The National Farm Medicine Center was established in 1981 in response to occupational health problems seen in farm patients coming to Marshfield Clinic. The center continues to focus its research and outreach on rural populations. Current safety and health priorities include children, agritourism, beginning farmers and ranchers, and injury surveillance. Farm Center scientists and staff address these issues with special expertise in injury prevention, public health, bioinformatics, nursing, anthropology, education and communications.

Since 1997, the Farm Center has been home to the National Children’s Center for Rural and Agricultural Health and Safety, one of 11 agricultural centers funded by the National Institute for Occupational Safety and Health, Centers for Disease Control and Prevention. The National Children’s Center strives to enhance public-private partnerships in order to improve childhood agricultural injury prevention. Nationwide, the rate of non-fatal injuries to children in agriculture has dropped by 60 percent since the National Children’s Center was established.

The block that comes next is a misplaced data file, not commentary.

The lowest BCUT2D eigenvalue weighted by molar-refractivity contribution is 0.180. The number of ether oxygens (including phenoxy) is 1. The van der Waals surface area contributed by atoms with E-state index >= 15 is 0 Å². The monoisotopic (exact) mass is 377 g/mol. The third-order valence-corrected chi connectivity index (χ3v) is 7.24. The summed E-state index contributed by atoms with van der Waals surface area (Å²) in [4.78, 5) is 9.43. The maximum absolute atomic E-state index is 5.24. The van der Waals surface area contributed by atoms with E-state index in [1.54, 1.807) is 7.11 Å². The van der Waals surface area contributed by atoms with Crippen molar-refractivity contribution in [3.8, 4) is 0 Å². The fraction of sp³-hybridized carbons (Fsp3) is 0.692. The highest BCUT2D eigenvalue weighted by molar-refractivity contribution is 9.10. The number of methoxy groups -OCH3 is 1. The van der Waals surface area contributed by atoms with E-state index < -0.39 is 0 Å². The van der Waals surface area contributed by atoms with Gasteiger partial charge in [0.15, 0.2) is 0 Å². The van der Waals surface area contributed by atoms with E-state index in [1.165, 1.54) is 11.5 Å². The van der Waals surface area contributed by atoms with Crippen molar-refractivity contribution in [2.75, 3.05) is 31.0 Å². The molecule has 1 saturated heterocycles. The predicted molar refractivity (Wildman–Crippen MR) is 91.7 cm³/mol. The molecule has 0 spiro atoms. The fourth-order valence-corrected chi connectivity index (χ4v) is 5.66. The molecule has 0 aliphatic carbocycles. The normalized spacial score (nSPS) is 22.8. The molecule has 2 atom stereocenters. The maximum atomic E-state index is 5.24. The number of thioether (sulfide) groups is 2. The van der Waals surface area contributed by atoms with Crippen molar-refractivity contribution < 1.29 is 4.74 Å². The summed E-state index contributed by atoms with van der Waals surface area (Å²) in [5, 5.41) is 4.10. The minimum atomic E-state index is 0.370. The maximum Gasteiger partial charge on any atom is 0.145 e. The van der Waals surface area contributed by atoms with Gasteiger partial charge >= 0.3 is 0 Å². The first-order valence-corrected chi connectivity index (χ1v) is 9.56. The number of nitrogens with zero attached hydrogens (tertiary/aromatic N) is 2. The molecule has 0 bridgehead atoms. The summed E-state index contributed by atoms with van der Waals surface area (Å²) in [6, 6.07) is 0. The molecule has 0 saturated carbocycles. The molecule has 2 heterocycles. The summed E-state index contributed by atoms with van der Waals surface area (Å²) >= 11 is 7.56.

The Farm Center also houses the editorial offices of the Journal of Agromedicine: practice, policy and research. The Journal is the world’s No. 1 source of peer-reviewed agricultural safety and health literature.

 The Farm Center leverages all these assets to help secure the success of every kind of farm.

Mission
“The National Farm Medicine Center will be a national resource, conducting high quality research, developing and delivering health and safety information, exploring innovative service models and effecting broad change to improve human health and safety associated with rural and agricultural work, life and environments.”